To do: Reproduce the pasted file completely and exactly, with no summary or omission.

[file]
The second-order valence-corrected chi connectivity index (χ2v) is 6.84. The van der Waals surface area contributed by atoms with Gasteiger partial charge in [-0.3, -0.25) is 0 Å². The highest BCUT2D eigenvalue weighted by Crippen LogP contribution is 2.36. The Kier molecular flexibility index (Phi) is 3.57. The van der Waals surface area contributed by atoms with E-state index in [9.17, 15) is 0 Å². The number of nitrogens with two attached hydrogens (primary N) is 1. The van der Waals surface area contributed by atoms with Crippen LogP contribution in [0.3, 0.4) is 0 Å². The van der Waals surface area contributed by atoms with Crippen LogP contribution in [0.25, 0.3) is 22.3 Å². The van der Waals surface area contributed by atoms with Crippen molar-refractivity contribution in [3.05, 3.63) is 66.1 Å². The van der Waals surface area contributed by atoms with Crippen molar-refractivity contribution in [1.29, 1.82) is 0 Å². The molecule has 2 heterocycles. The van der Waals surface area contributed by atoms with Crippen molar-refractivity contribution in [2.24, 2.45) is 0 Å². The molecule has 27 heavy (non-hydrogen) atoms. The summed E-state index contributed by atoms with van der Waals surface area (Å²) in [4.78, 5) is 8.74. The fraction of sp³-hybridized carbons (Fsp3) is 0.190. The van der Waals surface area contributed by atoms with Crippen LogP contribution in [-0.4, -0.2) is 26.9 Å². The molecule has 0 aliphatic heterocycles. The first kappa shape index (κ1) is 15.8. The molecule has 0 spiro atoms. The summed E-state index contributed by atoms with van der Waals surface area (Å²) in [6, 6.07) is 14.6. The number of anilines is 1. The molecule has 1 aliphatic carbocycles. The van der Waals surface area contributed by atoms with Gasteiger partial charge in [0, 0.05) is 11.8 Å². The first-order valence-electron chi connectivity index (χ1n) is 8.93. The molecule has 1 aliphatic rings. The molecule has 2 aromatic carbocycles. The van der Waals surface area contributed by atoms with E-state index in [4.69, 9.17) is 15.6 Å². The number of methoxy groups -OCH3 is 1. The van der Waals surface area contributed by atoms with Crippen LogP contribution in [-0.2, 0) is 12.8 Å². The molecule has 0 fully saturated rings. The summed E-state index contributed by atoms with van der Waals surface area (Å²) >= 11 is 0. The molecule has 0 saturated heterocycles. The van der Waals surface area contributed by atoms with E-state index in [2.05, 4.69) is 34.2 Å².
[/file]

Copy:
The second-order valence-corrected chi connectivity index (χ2v) is 6.84. The van der Waals surface area contributed by atoms with Gasteiger partial charge in [-0.3, -0.25) is 0 Å². The highest BCUT2D eigenvalue weighted by Crippen LogP contribution is 2.36. The Kier molecular flexibility index (Phi) is 3.57. The van der Waals surface area contributed by atoms with E-state index in [9.17, 15) is 0 Å². The number of nitrogens with two attached hydrogens (primary N) is 1. The van der Waals surface area contributed by atoms with Crippen LogP contribution in [0.3, 0.4) is 0 Å². The van der Waals surface area contributed by atoms with Crippen LogP contribution in [0.25, 0.3) is 22.3 Å². The van der Waals surface area contributed by atoms with Crippen molar-refractivity contribution in [3.05, 3.63) is 66.1 Å². The van der Waals surface area contributed by atoms with Crippen molar-refractivity contribution in [1.29, 1.82) is 0 Å². The molecule has 2 heterocycles. The van der Waals surface area contributed by atoms with Crippen molar-refractivity contribution in [2.24, 2.45) is 0 Å². The molecule has 27 heavy (non-hydrogen) atoms. The summed E-state index contributed by atoms with van der Waals surface area (Å²) in [4.78, 5) is 8.74. The fraction of sp³-hybridized carbons (Fsp3) is 0.190. The van der Waals surface area contributed by atoms with Crippen LogP contribution in [-0.4, -0.2) is 26.9 Å². The molecule has 0 aliphatic heterocycles. The first kappa shape index (κ1) is 15.8. The molecule has 0 spiro atoms. The summed E-state index contributed by atoms with van der Waals surface area (Å²) in [6, 6.07) is 14.6. The number of anilines is 1. The molecule has 1 aliphatic carbocycles. The van der Waals surface area contributed by atoms with Gasteiger partial charge in [0, 0.05) is 11.8 Å². The first-order valence-electron chi connectivity index (χ1n) is 8.93. The molecule has 1 aliphatic rings. The molecule has 2 aromatic carbocycles. The van der Waals surface area contributed by atoms with E-state index in [4.69, 9.17) is 15.6 Å². The number of methoxy groups -OCH3 is 1. The van der Waals surface area contributed by atoms with Crippen LogP contribution in [-0.2, 0) is 12.8 Å². The molecule has 0 fully saturated rings. The summed E-state index contributed by atoms with van der Waals surface area (Å²) >= 11 is 0. The molecule has 0 saturated heterocycles. The van der Waals surface area contributed by atoms with E-state index in [2.05, 4.69) is 34.2 Å².